It’s been a long time since I’ve had the chance to sit down and write about the environment and natural world but, of course, that doesn’t mean things haven’t been going on.  Most notably perhaps, President Obama rejected the second wave of plans for the XL pipeline – that was good news – but the disaster that was the Durban climate summit also took place, effectively letting leaders fiddle for the next 8 years as the world burns.

In the midst of this my mind has been focused increasingly on the values that are at the root of our lack of ability to respond to this problem maturely and effectively.  The buzzword for 2012, like all of the years before it, is ‘economy’.  The problem of growth continues to absorb our politicians.  Towards the end of last year George Osborne announced that we must prioritise the economy over the environment because a healthy economy was a necessary start point from which to attempt to tackle our environmental crisis.  He claimed, in effect, that the most important thing to get sorted was the economy – and that without that we could have no chance of sorting out climate change.  The flaw in this argument seemed pretty obvious to me: without the environment there is no economy.   I’m not suggesting that climate change is going to completely destroy the environment until it no longer exists, but it is going to drastically change it.  The environment is going to become increasingly hostile and then the basis of our societies – soil, agriculture, water – the things that we all really need (not just think we need) will become either damaged or scarce.  Economic growth does not even begin to get off the ground without a strong set of natural resources as a base layer to support it.  It makes me think of the old native Indian proverb that ends ‘only then will you realise money cannot be eaten…’

This blind focus on growth as the solution to all of our problems, and on the current ‘economic climate’ as the source of all our woes, is clearly missing the mark.  But so, still, are most of our attitudes.  I remain shocked by the number of people who still seem to think that climate change, somehow, does not apply to them.  It is still an issue that they have no responsible role in, for someone else to sort out – a green agenda that only concerns environmentalists.  Yet, climate change is already affecting the lives of hundreds of thousands of people – and some figures suggest that if warming continues on the trajectory it’s on (and there is no sign of it stopping), and we reach or exceed 6 degrees, only 10% of the human population will survive.   With figures like this it should be clear that climate change is the largest case of human injustice we may ever face.   And, I shall be brazen enough to suggest, people who give no heed to climate change yet claim to care about the suffering of other humans are falling into a hypocritical trap.  Our main concern on this Earth should be to save our climate.  And yet, for some mysterious reason, our heads still seem to be stuck in the sand.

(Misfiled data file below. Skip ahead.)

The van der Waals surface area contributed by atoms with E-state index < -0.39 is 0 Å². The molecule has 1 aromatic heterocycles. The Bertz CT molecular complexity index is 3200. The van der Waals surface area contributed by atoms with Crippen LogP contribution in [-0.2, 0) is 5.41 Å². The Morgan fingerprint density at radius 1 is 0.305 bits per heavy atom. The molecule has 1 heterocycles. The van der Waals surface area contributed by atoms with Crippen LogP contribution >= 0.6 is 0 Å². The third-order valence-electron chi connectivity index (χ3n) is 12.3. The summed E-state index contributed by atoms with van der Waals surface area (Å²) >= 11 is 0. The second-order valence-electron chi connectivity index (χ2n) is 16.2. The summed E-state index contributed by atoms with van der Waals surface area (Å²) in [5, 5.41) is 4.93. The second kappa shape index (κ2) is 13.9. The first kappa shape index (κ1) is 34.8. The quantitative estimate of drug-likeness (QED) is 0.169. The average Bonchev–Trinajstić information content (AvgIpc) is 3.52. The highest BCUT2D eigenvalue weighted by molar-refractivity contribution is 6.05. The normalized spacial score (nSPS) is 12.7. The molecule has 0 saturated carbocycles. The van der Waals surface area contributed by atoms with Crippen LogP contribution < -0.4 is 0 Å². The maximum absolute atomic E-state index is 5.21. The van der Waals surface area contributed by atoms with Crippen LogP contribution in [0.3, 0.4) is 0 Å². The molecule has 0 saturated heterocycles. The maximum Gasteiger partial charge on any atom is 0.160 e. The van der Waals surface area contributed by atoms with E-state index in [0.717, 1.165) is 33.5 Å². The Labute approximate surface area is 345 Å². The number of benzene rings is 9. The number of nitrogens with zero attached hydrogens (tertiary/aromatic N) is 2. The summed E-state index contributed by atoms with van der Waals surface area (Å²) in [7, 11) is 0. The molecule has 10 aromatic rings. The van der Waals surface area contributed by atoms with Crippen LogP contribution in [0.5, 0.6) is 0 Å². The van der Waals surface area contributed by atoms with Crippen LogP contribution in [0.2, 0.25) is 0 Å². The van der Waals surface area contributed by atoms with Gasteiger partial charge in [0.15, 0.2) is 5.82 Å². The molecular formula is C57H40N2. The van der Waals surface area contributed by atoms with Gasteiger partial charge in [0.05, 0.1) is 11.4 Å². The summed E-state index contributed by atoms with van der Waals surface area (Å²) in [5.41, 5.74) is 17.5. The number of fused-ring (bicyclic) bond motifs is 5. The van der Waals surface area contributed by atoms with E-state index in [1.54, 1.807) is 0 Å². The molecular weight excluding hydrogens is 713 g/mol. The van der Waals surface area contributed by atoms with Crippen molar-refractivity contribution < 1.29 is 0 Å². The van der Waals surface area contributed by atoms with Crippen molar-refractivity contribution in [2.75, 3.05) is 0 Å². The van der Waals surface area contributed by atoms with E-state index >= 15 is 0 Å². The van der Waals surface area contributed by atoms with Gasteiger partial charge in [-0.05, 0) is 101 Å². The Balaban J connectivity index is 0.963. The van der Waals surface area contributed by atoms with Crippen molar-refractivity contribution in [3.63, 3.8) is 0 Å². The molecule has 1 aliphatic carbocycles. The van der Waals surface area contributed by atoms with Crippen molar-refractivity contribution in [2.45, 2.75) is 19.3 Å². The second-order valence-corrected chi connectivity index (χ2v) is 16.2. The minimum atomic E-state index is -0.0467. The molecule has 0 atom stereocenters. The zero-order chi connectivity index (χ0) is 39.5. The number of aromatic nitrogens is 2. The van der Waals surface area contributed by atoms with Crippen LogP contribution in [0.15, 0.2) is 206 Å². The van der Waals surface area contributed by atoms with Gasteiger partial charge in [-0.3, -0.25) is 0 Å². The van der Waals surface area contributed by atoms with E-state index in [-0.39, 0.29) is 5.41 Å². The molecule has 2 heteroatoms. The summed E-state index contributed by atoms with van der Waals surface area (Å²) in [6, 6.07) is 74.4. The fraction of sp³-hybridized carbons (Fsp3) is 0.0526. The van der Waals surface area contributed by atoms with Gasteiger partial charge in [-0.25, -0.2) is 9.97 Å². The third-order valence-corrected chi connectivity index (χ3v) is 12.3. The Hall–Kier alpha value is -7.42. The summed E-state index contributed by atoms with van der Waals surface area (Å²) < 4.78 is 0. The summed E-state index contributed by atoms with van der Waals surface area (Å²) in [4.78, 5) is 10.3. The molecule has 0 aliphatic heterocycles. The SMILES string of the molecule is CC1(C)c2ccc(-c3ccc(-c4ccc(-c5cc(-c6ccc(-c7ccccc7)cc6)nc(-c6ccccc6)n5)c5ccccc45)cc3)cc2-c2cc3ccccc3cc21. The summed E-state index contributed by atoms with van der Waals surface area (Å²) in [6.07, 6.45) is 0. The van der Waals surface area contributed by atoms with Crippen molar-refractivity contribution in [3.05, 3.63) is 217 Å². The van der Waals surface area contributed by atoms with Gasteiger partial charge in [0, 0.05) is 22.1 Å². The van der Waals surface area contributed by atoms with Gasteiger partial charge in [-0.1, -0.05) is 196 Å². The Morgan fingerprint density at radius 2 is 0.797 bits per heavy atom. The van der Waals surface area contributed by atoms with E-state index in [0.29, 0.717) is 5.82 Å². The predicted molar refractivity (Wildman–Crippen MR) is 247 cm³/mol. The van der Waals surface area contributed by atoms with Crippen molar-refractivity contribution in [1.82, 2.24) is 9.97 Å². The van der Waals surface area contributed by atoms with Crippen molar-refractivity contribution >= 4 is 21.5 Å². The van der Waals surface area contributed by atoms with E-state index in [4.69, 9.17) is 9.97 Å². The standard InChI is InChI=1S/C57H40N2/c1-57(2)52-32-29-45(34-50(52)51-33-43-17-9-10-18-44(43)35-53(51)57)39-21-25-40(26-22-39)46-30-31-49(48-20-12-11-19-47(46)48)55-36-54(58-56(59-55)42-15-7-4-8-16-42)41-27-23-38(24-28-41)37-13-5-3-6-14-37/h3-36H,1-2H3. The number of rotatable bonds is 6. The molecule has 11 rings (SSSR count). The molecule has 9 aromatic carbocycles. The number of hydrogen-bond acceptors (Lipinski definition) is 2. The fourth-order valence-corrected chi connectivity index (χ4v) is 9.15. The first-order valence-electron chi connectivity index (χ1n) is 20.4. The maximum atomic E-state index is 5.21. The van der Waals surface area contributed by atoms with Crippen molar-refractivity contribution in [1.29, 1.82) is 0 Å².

As for our role as responsible causal agents of climate change, we only need to look at statistics to see how negative the effects of individuals in the developed world can be.   If everyone lived in the manner of the average UK citizen, we would require more than 3 planet Earths to sustain us.  An article I caught on twitter recently stated that by January the 13th the average British citizen has already caused the equivalent of the average Kenyan’s annual carbon emissions.  Because of its leading role in Industrialisation, the UK has caused 15% of the emissions now threatening the atmosphere – and although, of course, the current population were not responsible for all of this we are still reaping the benefits and over consuming in an irresponsible and immoral way.  We are all responsible for the problem of climate change – and none more so than the citizens of the developed world.

Our value systems seem to have failed us.  Our politicians are concentrating on the bizarre notion of infinite growth, fallaciously thinking that if we achieve it, everything else will follow, while the rest of us either refuse to accept the implications of the climate issue and our roles as responsible agents in it, or turn to denial.  This might sound like an overly negative blog to kick off the New Year with, but we need to start being realistic.  We need to stop closing our eyes to our problems, denying our responsibility, or fixating on other issues.  Most of all, for a lasting, positive approach to the environment, we need to assess and alter our value systems so that the planet that sustains us and gave us life is no longer idiotically excluded.

About EcoTheme

Welcome to EcoTheme. I’m from the the county of Dorset in the South West of England. Having studied environmental ethics and written a Masters dissertation on the ethics of sustainable living I now work with Campaign against Climate Change and Greenpeace. I started EcoTheme to present discussion and views on things going on in the environmental world. It should become clear through my posts that I believe our environmental problems to be the most pressing matters of the day – not simply because I place value in our natural world but also because it is the platform on which all life depends.
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One Response to Values

  1. Pingback: Extending Values | EcoTheme

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